Category Archives: busing with babies

On buses and boundaries

Earlier this month, I wrote a short piece for Seattle’s Child about how Bus Nerd and I teach our kids to interact with strangers. Here’s a taste.

[We] don’t discourage our kids from talking to “strangers.” Like most parents, we have taught them never to go with a person they don’t know. But we also encourage and model safe and positive interactions, including making eye contact and greeting people, engaging in conversation, and helping those who need it.

We teach our kids how to recognize signs that someone is not safe to …

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On cars and community

My love of the bus has always had its roots in a deep craving for community. I have written extensively (here and here and here and here and here, for starters) about how my family’s bus-based life has enriched our sense of community and our connection to our city and neighborhood.

And it’s not just about sharing the ride. Living without a car has forced us to participate in our neighborhood in a way we never would have if zipping* all over the region was as easy as jumping in the car. Out of necessity, we play at local parks, attend the local school, …

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A beautiful, brief ride

On October 22, 2014, a chubby, dimpled, charming 16-month old — known for a single post as HBE — joined our family. On July 20th, 2015, he returned to the one he was born to.

It was an unexpected, happy outcome. It was what I prayed for when I prayed for our little guy (which I did, and still do, every night). It was also a heartbreaking, wrenching loss.

I feel a bit at loose ends right now — experiencing emotions that do not have a name, grieving and celebrating and missing and aching and sighing a big …

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How to pass the time at a bus stop, part VIII

Count cows.

Counting cows on 3rd Avenue

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Moving beyond the margins

Last week, Portland bicycle activist* Elly Blue published a piece in Bicycling magazine about how her decision not to have children has enabled her carfree activism: both her ability to afford life as an full-time rabble rouser and her general freedom to cycle without the physical encumbrance and time constraints of transporting children.

Some UCLA researchers have thrown down some science about women and bicycling. The gender gap in cycling is so huge …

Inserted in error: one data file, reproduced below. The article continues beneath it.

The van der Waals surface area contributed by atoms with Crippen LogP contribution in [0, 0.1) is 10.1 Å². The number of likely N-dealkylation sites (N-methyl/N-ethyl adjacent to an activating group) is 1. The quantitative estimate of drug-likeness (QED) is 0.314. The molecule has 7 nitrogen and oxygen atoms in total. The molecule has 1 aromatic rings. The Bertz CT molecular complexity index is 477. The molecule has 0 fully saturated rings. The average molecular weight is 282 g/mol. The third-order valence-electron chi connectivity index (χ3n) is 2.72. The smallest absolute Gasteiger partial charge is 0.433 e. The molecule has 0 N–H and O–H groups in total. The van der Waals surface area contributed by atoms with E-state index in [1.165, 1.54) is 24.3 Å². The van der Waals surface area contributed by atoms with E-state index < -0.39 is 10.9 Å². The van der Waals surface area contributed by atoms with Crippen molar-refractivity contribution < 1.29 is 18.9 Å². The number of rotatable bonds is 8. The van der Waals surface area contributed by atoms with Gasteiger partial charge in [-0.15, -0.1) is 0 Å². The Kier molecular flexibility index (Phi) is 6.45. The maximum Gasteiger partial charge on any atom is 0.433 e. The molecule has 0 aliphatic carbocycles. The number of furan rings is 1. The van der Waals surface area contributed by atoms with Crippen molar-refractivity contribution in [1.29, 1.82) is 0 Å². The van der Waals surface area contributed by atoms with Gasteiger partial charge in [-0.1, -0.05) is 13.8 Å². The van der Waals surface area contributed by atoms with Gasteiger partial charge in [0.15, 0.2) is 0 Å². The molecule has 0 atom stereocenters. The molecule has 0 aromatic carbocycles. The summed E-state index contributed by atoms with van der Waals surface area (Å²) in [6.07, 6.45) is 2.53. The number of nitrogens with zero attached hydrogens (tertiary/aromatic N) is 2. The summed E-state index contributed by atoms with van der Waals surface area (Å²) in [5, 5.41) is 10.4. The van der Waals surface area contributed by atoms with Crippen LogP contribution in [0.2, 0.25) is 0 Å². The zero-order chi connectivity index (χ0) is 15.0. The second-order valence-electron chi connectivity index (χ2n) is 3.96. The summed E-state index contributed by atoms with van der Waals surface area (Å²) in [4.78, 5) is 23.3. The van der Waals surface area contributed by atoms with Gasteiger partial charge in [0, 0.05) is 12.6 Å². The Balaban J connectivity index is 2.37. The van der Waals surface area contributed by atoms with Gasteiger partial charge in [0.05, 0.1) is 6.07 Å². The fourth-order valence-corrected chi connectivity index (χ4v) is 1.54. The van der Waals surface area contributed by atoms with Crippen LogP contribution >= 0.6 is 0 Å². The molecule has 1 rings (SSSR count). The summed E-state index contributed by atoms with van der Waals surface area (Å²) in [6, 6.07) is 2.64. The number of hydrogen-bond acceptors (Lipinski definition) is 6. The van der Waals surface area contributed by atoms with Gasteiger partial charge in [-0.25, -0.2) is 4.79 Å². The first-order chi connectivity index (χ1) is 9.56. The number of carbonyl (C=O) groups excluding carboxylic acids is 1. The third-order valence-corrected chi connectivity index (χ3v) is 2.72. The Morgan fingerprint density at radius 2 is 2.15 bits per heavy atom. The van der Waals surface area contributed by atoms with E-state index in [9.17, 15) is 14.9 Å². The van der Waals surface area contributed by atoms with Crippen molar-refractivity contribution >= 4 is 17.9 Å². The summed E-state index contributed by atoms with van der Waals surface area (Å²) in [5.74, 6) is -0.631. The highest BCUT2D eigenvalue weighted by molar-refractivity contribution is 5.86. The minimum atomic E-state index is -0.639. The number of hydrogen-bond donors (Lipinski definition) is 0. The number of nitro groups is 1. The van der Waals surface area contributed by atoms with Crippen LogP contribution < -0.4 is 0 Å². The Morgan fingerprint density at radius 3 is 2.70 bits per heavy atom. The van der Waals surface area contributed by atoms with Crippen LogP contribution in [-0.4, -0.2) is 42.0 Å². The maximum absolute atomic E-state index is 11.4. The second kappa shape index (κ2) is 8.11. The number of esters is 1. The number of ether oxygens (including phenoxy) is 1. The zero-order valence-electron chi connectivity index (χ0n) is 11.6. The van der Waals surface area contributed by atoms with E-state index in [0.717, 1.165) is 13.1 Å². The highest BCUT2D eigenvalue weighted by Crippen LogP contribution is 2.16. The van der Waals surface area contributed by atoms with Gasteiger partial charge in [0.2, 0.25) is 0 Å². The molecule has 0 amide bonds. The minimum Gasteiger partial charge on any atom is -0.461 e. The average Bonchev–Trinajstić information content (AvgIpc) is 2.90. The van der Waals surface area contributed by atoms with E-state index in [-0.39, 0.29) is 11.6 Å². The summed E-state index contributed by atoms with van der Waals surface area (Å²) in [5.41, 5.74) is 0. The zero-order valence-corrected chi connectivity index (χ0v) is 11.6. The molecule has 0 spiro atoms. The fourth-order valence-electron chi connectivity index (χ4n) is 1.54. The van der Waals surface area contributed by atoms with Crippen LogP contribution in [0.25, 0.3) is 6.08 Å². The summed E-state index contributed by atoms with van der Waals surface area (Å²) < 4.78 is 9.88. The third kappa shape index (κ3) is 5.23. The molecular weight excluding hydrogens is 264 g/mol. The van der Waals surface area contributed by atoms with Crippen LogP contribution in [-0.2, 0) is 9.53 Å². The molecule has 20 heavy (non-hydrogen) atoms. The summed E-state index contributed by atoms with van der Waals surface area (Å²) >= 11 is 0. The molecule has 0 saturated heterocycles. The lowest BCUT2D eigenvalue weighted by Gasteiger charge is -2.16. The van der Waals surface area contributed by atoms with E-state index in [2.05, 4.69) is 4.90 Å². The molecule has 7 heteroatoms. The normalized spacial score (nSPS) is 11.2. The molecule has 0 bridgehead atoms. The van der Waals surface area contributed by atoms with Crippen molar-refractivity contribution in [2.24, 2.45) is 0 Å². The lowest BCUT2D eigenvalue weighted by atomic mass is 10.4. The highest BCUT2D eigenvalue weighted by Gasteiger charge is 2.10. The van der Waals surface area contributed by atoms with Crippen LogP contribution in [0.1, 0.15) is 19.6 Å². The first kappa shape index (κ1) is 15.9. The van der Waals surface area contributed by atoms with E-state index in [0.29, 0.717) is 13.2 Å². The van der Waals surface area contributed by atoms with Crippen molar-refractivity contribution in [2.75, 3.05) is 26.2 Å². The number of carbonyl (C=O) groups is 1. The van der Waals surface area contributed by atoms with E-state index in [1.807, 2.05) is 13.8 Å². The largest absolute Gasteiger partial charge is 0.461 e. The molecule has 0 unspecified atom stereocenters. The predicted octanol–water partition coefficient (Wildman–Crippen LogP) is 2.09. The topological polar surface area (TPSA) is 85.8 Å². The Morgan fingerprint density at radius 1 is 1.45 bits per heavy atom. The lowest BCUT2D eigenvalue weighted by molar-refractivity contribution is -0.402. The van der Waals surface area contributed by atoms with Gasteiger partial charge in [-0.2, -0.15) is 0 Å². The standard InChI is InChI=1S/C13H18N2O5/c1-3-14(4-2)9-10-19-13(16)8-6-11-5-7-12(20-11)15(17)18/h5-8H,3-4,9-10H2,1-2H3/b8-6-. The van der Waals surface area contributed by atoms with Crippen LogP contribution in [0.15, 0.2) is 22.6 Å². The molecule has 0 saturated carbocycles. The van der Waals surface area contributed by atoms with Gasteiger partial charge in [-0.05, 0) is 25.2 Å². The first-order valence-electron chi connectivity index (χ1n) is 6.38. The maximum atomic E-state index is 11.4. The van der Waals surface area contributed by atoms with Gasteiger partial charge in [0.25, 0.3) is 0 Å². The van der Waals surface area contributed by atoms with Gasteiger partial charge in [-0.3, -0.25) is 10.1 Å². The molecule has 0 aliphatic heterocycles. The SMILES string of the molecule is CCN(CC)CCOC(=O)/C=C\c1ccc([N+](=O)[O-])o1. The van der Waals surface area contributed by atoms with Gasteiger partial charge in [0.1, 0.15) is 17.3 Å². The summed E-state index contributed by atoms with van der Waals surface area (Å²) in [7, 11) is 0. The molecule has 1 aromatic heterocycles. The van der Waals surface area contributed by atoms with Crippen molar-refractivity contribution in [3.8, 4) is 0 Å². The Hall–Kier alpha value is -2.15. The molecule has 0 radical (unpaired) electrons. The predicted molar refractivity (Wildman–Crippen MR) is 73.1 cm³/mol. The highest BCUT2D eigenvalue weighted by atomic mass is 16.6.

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Multimodal Monday: Sounder to the fair

Heading to the train

Let me begin this post by telling you how much I love the Sounder train. It is delightful. Truth be told, I enjoy the train a heck of a lot more than I enjoy the Puyallup Fair. Last year, Sounder was easily the best part of the entire fair adventure, and the fact that Sound Transit was running a fair shuttle again this year is …

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On families and fares

Last November, our Chicklet turned six—and entered the world of fare-paying riders. As with many aspects of taking transit with children, this transition has presented some logistical challenges.

In an ideal world, Bus Nerd and I would be able to pay for Chicklet with our own ORCA cards.* Unfortunately, that is not an option. Not surprisingly, it isn’t possible to load two passes onto one card. And, though each of us has both a pass and a supplementary “e-purse”** loaded on our cards, it’s not possible to use the pass for the adult fare and the e-purse for the …

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How to pass the time at a bus stop, part VII

Draw in the dirt.

Waiting for the 8

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Multimodal Monday: Link, then lake

Waiting for the train

One of my close girlfriends lives in Renton. Not Renton as in, near the Renton Transit Center. Not even the Renton Highlands. No, this friend lives deep in Renton–miles from the nearest bus stop, a long way even from a sidewalk.

Every once in a while, I take a Zipcar to visit her at home, but usually, we meet somewhere–either for dinner near RTC or downtown, or with our kids at a bus …

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Eastbound 3, 4:30 PM (or, Learning to love sardines)

As a veteran bus rider, I have had to deal with my share of unpleasant travel experiences. Like most sane people, I dislike bad bus rides. But—and I preface this comment by acknowledging that I have a rather unconventional world view—for me, it is often the “unpleasant” bus experiences that reinforce everything I love about the bus.

Case in point: Our Friday afternoon trip home from summer camp at Seattle Center. The kids and I decided that we could not endure one more stop-and-go, 45-minute ride on the 8 (the beautiful* thing about Seattle buses is …

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